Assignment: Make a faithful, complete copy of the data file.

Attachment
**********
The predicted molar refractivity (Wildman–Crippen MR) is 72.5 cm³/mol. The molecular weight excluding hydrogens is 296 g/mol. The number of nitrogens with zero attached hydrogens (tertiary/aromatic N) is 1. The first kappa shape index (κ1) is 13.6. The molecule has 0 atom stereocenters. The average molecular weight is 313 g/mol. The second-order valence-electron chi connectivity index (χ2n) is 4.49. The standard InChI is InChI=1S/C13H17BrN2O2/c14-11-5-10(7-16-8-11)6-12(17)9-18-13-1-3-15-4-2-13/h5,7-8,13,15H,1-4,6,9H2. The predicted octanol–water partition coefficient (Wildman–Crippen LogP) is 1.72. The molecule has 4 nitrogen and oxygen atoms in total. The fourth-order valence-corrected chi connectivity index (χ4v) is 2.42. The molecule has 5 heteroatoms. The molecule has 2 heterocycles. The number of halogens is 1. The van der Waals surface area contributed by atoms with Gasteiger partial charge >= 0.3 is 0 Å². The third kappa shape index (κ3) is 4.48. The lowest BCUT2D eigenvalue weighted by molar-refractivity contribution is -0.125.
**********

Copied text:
The predicted molar refractivity (Wildman–Crippen MR) is 72.5 cm³/mol. The molecular weight excluding hydrogens is 296 g/mol. The number of nitrogens with zero attached hydrogens (tertiary/aromatic N) is 1. The first kappa shape index (κ1) is 13.6. The molecule has 0 atom stereocenters. The average molecular weight is 313 g/mol. The second-order valence-electron chi connectivity index (χ2n) is 4.49. The standard InChI is InChI=1S/C13H17BrN2O2/c14-11-5-10(7-16-8-11)6-12(17)9-18-13-1-3-15-4-2-13/h5,7-8,13,15H,1-4,6,9H2. The predicted octanol–water partition coefficient (Wildman–Crippen LogP) is 1.72. The molecule has 4 nitrogen and oxygen atoms in total. The fourth-order valence-corrected chi connectivity index (χ4v) is 2.42. The molecule has 5 heteroatoms. The molecule has 2 heterocycles. The number of halogens is 1. The van der Waals surface area contributed by atoms with Gasteiger partial charge >= 0.3 is 0 Å². The third kappa shape index (κ3) is 4.48. The lowest BCUT2D eigenvalue weighted by molar-refractivity contribution is -0.125.